I’m not saying you have to stay where you are today – you probably can’t. But you have to treat a copy-cat project as seriously as a new design development.

Damn Dirty Hippies With MBAs

Maybe I’m just hanging around the wrong end of the internet again, but every time I turned around this week, I found another life coach or revolutionary thinker argue that the path out of the current economic slump is to focus on taking the freedom afforded by not being tied down to the old corporate structure and through new social networking systems and transforming yourself into a knowledge worker. It’s all about creating a presence through free content, and coming up with revolutionary ideas that will turn the world around. It worked for Amazon.com, it worked for Google, it works for Apple, so it should work for everyone.

Great, but I need to eat.

I don’t mean that in the way I usually would – that I need to make some money now to pay for my necessities in life. I mean that in a more basic way. I mean that I, and you, and Malcolm Gladwell, and even Seth Godin, need someone to make food. And cars, or buses, or bicycles, or some other transportation device. I need someone to make some shirts and underwear too. Electricity would be nice, as would clean drinking water being delivered to my house through a network of pipes. And maybe some laundry detergent and soap.

Perhaps it would be good if not all of these items were made in another country, for safety, security, ethical and practical reasons.

And yet, every blog post I see, and almost every business/management/self-improvement book on the shelves, is acting as if the creation of these tangible, physical goods is something for the history books. I think the implicit argument is that all these “small”, “petty”, “trivial” issues can be handled by the masses in Indonesia or Uruguay or Baltimore. I’m not sure, because these issues aren’t even addressed, as if every writer takes it for granted that of course the shelves at the Kwik-E-Mart and Trader Joe’s and H&M are going to stocked, much like a 5 year old or a dog takes it for granted that their parents or owners will have food in the pantry.

I’m not saying that everyone needs to be employed or engaged in providing the basic neccesities of modern life. I want books, and magazines, and theater, and TV, and TheOnion.com, and revolutionary thought, and public intellectuals, and all the rest of the cake and circuses. But I’d like the big (and small) thinkers of business and technology and management to recognize that they want the basics as well. Shoving the hard realities and needs aside for an underclass to take care of probably isn’t going to work out too well for anyone. Just ask anyone who read The Time Machine, or saw Wall-E for that matter.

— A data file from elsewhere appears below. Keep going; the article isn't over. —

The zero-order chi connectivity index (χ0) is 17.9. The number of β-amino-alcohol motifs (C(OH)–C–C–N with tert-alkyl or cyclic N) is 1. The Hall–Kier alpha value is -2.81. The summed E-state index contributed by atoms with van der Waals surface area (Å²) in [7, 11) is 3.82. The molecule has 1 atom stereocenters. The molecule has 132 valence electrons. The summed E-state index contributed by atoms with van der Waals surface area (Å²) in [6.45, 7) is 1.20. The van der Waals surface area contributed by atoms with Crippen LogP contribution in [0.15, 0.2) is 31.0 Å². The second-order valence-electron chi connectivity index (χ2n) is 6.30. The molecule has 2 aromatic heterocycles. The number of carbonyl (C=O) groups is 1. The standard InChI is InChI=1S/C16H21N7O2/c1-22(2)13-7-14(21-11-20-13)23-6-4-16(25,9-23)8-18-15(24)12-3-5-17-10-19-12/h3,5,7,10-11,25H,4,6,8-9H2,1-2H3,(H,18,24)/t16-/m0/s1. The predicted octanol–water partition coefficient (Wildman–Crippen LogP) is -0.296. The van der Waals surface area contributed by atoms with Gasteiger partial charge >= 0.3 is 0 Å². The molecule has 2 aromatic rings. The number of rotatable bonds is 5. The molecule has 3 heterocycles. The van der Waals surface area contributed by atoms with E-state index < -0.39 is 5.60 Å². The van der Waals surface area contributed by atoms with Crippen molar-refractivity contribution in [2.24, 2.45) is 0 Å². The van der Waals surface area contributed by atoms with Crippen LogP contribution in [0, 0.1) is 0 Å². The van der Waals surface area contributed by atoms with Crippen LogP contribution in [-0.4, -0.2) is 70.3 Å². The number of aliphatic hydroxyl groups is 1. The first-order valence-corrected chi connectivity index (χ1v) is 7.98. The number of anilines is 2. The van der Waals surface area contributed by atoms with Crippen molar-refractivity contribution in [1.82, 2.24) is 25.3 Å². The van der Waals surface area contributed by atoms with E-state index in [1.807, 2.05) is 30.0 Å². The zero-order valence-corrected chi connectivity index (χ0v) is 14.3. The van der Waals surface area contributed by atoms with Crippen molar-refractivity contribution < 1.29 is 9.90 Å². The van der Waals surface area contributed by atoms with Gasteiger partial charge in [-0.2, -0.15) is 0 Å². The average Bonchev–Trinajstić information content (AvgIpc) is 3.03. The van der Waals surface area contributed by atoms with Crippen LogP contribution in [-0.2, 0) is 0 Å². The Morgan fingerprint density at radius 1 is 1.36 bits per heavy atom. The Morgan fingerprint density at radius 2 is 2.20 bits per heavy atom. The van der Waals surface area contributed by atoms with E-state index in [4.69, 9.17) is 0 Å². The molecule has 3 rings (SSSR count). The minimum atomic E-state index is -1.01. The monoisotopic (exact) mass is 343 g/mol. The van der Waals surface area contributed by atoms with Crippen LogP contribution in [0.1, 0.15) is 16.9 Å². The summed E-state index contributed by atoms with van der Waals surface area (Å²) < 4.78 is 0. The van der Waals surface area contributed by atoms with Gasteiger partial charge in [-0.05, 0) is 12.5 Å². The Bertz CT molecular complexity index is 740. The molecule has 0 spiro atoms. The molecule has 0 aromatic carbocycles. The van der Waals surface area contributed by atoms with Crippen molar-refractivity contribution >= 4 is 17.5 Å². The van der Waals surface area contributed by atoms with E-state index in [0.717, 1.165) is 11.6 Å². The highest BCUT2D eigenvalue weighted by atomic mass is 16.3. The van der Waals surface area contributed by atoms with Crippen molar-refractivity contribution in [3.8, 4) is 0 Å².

World Class Project Management – A Guide To Making Bad Project Teams Worse

For the past several months, I’ve been a technical expert advisor to a project team for a new installation. If I thought management programs and fads were a waste of time before, my experience with “World Class Project Management” (WCPM) has made me rethink my position on management consultants as members of the human race.

In addition to the typical split of a large capital project into front-end, design, construction, and startup phases, with milestones and gateways along the process, WCPM includes “Value Improving Practices” (VIPs), in order to formalize the development of ideas to reduce project costs (supposedly based on life-cycle costs). These VIPs include Process Simplification, Energy Optimization, Design-To-Capacity, and Value Engineering among others. Each of these concepts are good, in fact necessary for good project design and implementation.  Developing rigid processes to implement each is asinine at best.

Today, I sat through an 8 hr meeting to cover Value Engineering. The meeting consisted of getting all the principals involved in the project design in the same room, with a outside facilitator trained in “Value Engineering”. The group then went through the Piping and Instrumentation Diagrams for the entire project one by one, to come up with ideas of how savings could be found in each area of the system. Then, when an idea came up, the group would start to discuss it’s merits, until the facilitator would interrupt and say this meeting was to come up with ideas only, which we would rank in priority at the end of the meeting to develop action items around.